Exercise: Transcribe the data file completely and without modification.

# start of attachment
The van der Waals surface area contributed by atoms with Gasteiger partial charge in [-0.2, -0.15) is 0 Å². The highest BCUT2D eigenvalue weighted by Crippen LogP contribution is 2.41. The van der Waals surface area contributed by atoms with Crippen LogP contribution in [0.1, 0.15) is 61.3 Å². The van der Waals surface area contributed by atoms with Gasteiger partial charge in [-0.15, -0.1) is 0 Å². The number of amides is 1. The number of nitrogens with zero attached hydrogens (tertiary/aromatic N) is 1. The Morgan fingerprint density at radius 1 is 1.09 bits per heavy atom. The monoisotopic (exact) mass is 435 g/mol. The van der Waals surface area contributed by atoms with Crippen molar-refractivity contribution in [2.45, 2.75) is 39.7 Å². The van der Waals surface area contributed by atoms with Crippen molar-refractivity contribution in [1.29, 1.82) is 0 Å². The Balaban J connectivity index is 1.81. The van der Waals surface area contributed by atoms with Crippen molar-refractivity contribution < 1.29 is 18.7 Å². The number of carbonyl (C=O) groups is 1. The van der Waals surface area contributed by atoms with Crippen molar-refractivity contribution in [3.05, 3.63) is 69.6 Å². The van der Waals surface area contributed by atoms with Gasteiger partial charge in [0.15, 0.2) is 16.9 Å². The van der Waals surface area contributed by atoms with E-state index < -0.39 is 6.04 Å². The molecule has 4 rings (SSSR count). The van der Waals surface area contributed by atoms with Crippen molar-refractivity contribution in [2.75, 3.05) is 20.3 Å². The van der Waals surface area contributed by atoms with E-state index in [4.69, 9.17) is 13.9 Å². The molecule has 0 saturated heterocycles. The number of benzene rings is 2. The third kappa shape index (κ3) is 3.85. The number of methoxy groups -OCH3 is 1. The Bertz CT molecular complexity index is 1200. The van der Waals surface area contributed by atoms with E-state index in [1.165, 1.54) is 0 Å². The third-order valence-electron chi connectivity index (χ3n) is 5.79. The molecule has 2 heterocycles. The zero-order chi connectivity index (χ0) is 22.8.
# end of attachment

The van der Waals surface area contributed by atoms with Gasteiger partial charge in [-0.2, -0.15) is 0 Å². The highest BCUT2D eigenvalue weighted by Crippen LogP contribution is 2.41. The van der Waals surface area contributed by atoms with Crippen LogP contribution in [0.1, 0.15) is 61.3 Å². The van der Waals surface area contributed by atoms with Gasteiger partial charge in [-0.15, -0.1) is 0 Å². The number of amides is 1. The number of nitrogens with zero attached hydrogens (tertiary/aromatic N) is 1. The Morgan fingerprint density at radius 1 is 1.09 bits per heavy atom. The monoisotopic (exact) mass is 435 g/mol. The van der Waals surface area contributed by atoms with Crippen molar-refractivity contribution in [2.45, 2.75) is 39.7 Å². The van der Waals surface area contributed by atoms with Crippen molar-refractivity contribution in [1.29, 1.82) is 0 Å². The Balaban J connectivity index is 1.81. The van der Waals surface area contributed by atoms with Crippen molar-refractivity contribution < 1.29 is 18.7 Å². The number of carbonyl (C=O) groups is 1. The van der Waals surface area contributed by atoms with Crippen molar-refractivity contribution in [3.05, 3.63) is 69.6 Å². The van der Waals surface area contributed by atoms with Gasteiger partial charge in [0.15, 0.2) is 16.9 Å². The van der Waals surface area contributed by atoms with E-state index < -0.39 is 6.04 Å². The molecule has 4 rings (SSSR count). The van der Waals surface area contributed by atoms with Crippen molar-refractivity contribution in [2.75, 3.05) is 20.3 Å². The van der Waals surface area contributed by atoms with E-state index in [4.69, 9.17) is 13.9 Å². The molecule has 0 saturated heterocycles. The number of benzene rings is 2. The third kappa shape index (κ3) is 3.85. The number of methoxy groups -OCH3 is 1. The Bertz CT molecular complexity index is 1200. The van der Waals surface area contributed by atoms with E-state index in [1.165, 1.54) is 0 Å². The third-order valence-electron chi connectivity index (χ3n) is 5.79. The molecule has 2 heterocycles. The zero-order chi connectivity index (χ0) is 22.8.